The humanities major allows students generally interested in literature, history, philosophy, film studies, and art history and criticism to elect a general rather than specific emphasis to their degree. The major offers much diversity in terms of choices, and thus provides the opportunity for students to tailor the degree to meet their own interests and concerns. Humanities majors learn in particular how to read and write critically and how to synthesize complex ideas from a variety of sources, often diverse in kind and in time.
The major is appropriate for students interested in a “general studies” degree at the lower-division level; its focus on the close study and criticism of culture makes the major applicable for students seeking careers in law, education, government, public affairs, journalism, and writing. The humanities major is also an excellent choice for students whose educational intentions are uncertain or undecided, or for students intending to pursue an upper-division education in literature, history, philosophy, or study of the arts.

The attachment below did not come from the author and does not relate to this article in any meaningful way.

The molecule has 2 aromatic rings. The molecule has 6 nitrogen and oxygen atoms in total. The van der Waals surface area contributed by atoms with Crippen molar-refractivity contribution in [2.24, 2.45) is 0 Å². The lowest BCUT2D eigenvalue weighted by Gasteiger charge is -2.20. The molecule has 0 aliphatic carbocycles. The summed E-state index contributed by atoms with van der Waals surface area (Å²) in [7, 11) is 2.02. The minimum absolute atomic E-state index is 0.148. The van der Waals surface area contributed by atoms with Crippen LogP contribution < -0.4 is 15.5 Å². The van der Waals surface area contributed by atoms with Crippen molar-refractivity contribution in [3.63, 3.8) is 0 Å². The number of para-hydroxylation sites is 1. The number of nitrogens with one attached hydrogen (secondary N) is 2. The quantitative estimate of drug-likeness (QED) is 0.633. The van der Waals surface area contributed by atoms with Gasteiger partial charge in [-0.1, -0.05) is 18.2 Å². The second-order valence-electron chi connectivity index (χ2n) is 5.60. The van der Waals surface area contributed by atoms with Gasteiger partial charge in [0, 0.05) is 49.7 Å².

Students majoring in the humanities should complete both Writing 1 and Writing 2 in fulfillment of the language and rationality requirements within the general education package. The department recommends that humanities majors do not select a humanities course to meet the humanities requirement for general education, but explore related subjects in the humanities that may be of interest to them.